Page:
[Jessica is my 4 year old son’s 25 year old best friend. She teaches him appropriate times to use cool words like “Scrilla scrill!” and “Come on!” when playing video games, shares snacks with him, runs around with him, and acts as his “reward” when he completes a behavioral therapy program. She gets together with “Tootles” as she calls him, weekdays at the office where we work and sometimes, on weekends at home.
Jessica is a regular contributor to this blog. Her posts appear here every other Saturday – when I can get them out of her… (and give Mommy a little break!) So, here it is now… Please enjoy”Adventures with Tootles!”]
When Tootles was first diagnosed with autism, his mommy wanted to get him into everything that could be even remotely helpful as soon as possible. One of the things that Tootles’ mommy wanted him to do was integrate with neurotypical children his age. So, Tootles started going to preschool. He loved it!
He went with BN (see the BN post here) for the first couple months or so. Well then BN left (and we all wanted to find her in a dark alley and break her knee caps with a bat for just up and leaving our little Tootles). Tootles couldn’t go to preschool alone. He was overly excited and a lot for work for one teacher with 11 other students. So, someone had to go with him. Guess who got to go to preschool?
I didn’t go to preschool the first time around so I guess this would be a good experience right?! WRONG!
Tootles loves going to preschool and hanging out with his buddies. I hated it. Ill tell you why…
Reason #1. All the Questions:
“What are you?” (No, that’s not a typo – what was the word used).
“What kind of human?”
A normal one, I guess.
“Are you a mom?”
“What do you do?”
Normal human stuff.
“Can I play with your phone?”
“My mom said I can!”
I don’t care, it’s my phone.
“Do you wear pull ups?”
“Are you a boy or a girl?”
“How do you know?”
My mom told me.
“Do you know my mommy?”
“Do you have a Mommy?”
“Why do you come here with Tootles?”
We are friends.
“Do you go potty on the big potty?”
Reason #2. All the bodily fluids.
I am not super great with boogers, pee and barf. Not my forte. The teachers would say, “Just wait till you become a mom!” Let me tell you. Preschool was all the birth control I’ll ever need!
I saw this kid pick his nose and wipe his boogies all over the place, EVERY DAY! You know the janitors don’t come every day and when they do, they don’t clean that good!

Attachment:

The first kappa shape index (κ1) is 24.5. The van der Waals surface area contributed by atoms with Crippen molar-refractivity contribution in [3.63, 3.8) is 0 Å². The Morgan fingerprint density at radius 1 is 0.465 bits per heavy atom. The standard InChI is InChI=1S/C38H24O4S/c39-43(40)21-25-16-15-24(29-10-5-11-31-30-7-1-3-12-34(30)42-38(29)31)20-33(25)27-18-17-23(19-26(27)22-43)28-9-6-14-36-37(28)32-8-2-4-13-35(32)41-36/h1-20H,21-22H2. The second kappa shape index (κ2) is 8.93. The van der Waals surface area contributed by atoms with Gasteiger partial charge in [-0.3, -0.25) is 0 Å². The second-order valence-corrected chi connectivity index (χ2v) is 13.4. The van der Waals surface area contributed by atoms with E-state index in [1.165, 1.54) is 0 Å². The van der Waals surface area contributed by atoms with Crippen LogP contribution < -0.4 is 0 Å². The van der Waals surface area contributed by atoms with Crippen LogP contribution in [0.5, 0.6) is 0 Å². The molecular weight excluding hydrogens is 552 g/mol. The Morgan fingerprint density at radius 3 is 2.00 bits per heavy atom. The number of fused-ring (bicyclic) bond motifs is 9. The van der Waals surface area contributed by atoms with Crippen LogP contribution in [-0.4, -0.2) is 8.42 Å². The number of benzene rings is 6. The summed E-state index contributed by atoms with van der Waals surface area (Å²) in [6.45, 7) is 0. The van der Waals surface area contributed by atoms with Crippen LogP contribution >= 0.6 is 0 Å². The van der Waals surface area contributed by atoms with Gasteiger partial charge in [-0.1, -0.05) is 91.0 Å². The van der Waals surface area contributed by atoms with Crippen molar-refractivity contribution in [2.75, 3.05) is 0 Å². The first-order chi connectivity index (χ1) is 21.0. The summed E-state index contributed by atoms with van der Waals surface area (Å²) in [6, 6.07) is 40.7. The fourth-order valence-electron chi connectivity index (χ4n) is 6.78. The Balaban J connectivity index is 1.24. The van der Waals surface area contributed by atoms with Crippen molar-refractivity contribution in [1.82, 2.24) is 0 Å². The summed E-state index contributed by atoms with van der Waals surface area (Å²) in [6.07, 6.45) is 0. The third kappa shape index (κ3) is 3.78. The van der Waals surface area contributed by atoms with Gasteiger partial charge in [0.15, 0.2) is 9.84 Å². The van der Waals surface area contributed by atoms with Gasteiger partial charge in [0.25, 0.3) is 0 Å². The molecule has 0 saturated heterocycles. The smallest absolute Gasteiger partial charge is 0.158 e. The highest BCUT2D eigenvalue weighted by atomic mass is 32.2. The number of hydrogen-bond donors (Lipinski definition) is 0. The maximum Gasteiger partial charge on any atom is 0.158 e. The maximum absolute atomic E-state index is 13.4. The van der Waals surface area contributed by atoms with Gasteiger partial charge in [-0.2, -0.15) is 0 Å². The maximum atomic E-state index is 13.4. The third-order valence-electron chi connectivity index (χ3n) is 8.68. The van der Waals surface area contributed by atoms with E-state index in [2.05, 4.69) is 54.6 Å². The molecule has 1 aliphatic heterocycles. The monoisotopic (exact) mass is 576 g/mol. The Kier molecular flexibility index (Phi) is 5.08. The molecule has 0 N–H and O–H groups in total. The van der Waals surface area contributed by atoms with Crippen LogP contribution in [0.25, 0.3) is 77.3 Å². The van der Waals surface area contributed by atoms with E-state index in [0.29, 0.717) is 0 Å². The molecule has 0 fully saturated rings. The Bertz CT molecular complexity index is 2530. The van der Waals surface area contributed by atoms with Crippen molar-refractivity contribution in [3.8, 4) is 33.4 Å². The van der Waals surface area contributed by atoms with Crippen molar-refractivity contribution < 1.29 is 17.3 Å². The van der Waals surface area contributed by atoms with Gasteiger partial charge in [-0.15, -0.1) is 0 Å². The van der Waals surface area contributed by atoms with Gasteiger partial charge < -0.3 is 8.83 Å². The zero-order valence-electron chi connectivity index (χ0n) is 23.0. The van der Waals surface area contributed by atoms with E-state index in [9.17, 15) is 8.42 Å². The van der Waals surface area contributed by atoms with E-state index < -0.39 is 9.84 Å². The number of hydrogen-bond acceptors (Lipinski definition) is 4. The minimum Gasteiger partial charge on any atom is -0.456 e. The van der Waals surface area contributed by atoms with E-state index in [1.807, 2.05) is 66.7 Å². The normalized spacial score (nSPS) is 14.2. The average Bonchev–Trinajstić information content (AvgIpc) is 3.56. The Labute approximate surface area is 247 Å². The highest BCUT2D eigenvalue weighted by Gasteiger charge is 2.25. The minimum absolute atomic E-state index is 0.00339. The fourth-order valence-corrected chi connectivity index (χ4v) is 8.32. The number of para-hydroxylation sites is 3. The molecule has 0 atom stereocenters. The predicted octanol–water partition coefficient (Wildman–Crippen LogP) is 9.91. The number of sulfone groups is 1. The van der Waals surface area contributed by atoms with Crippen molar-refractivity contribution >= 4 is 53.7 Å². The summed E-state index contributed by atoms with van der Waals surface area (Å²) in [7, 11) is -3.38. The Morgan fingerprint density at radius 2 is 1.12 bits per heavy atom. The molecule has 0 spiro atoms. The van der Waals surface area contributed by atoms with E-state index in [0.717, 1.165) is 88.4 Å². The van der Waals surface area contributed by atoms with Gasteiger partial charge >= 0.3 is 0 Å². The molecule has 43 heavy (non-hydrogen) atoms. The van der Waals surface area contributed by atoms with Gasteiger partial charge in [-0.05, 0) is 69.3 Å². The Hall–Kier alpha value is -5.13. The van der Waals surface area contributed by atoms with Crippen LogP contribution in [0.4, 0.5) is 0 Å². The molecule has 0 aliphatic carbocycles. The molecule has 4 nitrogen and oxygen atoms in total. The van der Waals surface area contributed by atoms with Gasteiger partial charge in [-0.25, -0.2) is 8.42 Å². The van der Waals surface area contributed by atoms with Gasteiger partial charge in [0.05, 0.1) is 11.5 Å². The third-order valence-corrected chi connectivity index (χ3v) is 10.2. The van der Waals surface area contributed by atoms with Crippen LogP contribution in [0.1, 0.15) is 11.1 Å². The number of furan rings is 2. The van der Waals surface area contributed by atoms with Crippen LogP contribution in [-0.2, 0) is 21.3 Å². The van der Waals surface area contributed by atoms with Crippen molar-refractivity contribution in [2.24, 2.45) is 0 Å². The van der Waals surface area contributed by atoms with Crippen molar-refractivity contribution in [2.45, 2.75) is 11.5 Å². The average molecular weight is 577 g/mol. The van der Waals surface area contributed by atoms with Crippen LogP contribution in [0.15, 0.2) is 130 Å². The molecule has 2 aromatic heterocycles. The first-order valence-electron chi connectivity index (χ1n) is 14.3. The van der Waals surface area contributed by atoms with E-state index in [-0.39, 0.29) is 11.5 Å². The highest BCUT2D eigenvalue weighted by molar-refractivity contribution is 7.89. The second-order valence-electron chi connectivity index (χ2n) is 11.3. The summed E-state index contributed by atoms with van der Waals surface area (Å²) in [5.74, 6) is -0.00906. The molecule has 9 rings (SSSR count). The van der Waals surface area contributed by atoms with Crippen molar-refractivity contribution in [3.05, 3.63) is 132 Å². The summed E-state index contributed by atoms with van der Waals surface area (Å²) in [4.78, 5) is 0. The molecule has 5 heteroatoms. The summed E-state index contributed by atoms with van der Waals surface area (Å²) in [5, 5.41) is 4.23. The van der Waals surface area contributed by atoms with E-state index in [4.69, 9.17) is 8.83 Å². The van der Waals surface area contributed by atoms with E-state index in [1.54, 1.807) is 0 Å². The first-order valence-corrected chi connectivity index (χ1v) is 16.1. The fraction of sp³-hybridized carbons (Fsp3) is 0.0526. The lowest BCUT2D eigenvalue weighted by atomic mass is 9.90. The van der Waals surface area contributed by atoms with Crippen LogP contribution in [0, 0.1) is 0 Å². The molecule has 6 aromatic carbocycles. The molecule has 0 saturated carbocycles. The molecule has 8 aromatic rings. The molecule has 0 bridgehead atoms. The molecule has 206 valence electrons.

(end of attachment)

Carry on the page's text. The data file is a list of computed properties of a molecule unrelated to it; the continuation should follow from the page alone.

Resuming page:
If someone had a runny nose, it somehow, inevitably, ended up on me…. And there was always a runny nose!
The rugrats were not well potty-trained and wanted to be either picked up or to wrap themselves around your leg once they had sufficiently soiled themselves.
The last straw:
Tootles wasn’t feeling well one day, I think that he ate something that didn’t agree with him. He kept climbing in my lap. I started to smell something foul and asked him if he needed to go potty. He just looked at me, half way starting to cry.
I took him into the stall that is meant for ONE 50 pound child. I started to take off his pants just to realize that he had diarrhea to the tenth degree. It was everywhere. His legs, in his crocs, in his toes, the backs of his knees and it just kept coming.
I cleaned him up with as many baby wipes as I could find and grabbed some other clothes for him to wear. (Lucky for me, mommy had the foresight, into my personal hell, to pack some clothes.) I called Tootles’ mommy and told her to come get us NOW!
Once we got in the car, I said, “NEVER AGAIN WILL I EVER GO TO PRESCHOOL.” Of course, I was there the next day. Somewhere, in between, Tootles’ mommy got me some new shoes…
[Solodialogue’s Note: Jessica’s Adventures with Tootles shows what I consider a very healthy, accepting and nonjudgmental relationship by someone who knew my son, but did not know autism and then has the word “autism” introduced into the equation. True, that when I told her of his diagnosis, I was a little taken aback at her blunt – so what- approach. But since that day, she has shown me how adding a “label” to certain behaviors does not have to change a relationship between my son and others, and between others and me. She’s shown me that autism is irrelevant to who we really are inside. And she’s shown me that what I sometimes view with worry and fear, can be viewed with laughter, tickles, and love. Jessica can be found on Twitter @squidkisses taunting Jillsmo when she can…]